As a resident of Eastown, a socioeconomically diverse community just northwest of the Calvin campus, Calvin senior Jack Organ has had to wrestle with some tough questions.
“I’ve wondered about the social inequality I’ve seen in my neighborhood when it comes to something like food,” he said. “The corner store sells chips and peanuts and ice cream—all foods that are heavily processed. Then there are restaurants like the Electric Cheetah and Marie Catrib’s that cost a lot more but have so much better food. It’s the lower-income people who generally are at the corner store buying their food. As a white college student living there, I don’t know what to do with that.”
He was hoping to get some answers this interim by studying “Local Food Options and Challenges.”
In the three-week-long class, biology professor David Koetje addressed the social and ethical issues associated with food choices as well as issues of health and sustainability.
“I believe health and sustainability are the biggest issues this generation will face,” he said. “Because food plays such a major role in those, it’s the perfect interdisciplinary topic to teach. It’s controversial because it gets right to the heart of what it means to have a good life and good lifestyle.”
On one day in class, students were confronted with the health issues related to food by watching Forks Over Knives, a provocative film that examines the claim that most, if not all, of the degenerative diseases that afflict us can be controlled, or even reversed, by rejecting animal-based and processed foods.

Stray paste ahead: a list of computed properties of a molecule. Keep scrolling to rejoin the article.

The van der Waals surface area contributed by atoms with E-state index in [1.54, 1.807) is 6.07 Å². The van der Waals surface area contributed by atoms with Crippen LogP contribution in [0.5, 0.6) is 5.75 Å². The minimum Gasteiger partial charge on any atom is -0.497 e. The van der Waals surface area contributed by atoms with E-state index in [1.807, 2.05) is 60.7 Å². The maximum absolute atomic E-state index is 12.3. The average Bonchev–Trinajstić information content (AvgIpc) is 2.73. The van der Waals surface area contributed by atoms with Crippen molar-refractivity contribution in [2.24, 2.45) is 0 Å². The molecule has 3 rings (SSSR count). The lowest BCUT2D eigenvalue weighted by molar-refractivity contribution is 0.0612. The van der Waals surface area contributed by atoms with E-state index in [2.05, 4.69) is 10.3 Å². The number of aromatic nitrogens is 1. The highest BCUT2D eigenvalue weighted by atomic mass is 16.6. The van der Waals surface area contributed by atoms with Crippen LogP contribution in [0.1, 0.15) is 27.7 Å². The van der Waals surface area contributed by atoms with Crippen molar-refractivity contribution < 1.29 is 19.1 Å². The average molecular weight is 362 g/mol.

“Does this mean that we all should be vegans?” Koetje posed. “I like cheese. I like ice cream. It’s easy to take any video and oversimplify things. What we have to do is learn from this, think about our lifestyles. For all but the last 50 years or so, Homo sapiens mostly ate plants. They had to chase down the meats and that took a lot of energy.
“The way our body works reflects what our ancestors’ lifestyle was. When we eat and have activities that aren’t what our bodies are adapted to that’s when we have problems.”
So, the second half of that class period was prepping to restore some of their ancestors’ diets: Students planted red leaf, Buttercrunch and Gourmet Salad lettuce seeds and started the germination process for alfalfa, radish and buckwheat sprouts. The harvest of which was enjoyed during the feast the students prepared from local foods—including their own—on the last day of class.
In between, students had the opportunity to search for local foods at area grocery stores; visit a hydroponic lettuce farm and goat creamery; make bread, applesauce, butter and cheese; and learn how to can foods.
Sophomore Margaret Rechel grew up with a large garden in her back yard. “I’m really interested in local foods, partly because I have a food allergy found in processed foods,” she said. “I’m interested in learning about canning fruit; I’ve never done that before.”
Juniors Jessica Lee and Daniel Ling were also interested in the hands-on aspect of the course. “I’m looking forward to making cheese, butter and bread and visiting places to actually see what’s going on with local foods,” said Lee.
“I have no experience with gardening or anything like that,” added Ling. “I think maybe I made salsa once.”
Students had to face some questions about their own lifestyle choices, Koetje said. “How does one take their faith commitment and apply it to how they live? There are a lot of the big questions in this class.”
Organ is ready for the application. “Over the last couple of years I’ve learned more about the way the world works, and I’ve becomes discontented with the systems that are in place. I want to learn about food in a more intimate way than I’ve ever experienced before. I’m hoping this will provide some answers to college students who don’t have much time and don’t have much money and grew up eating string cheese and Go-Gurt.”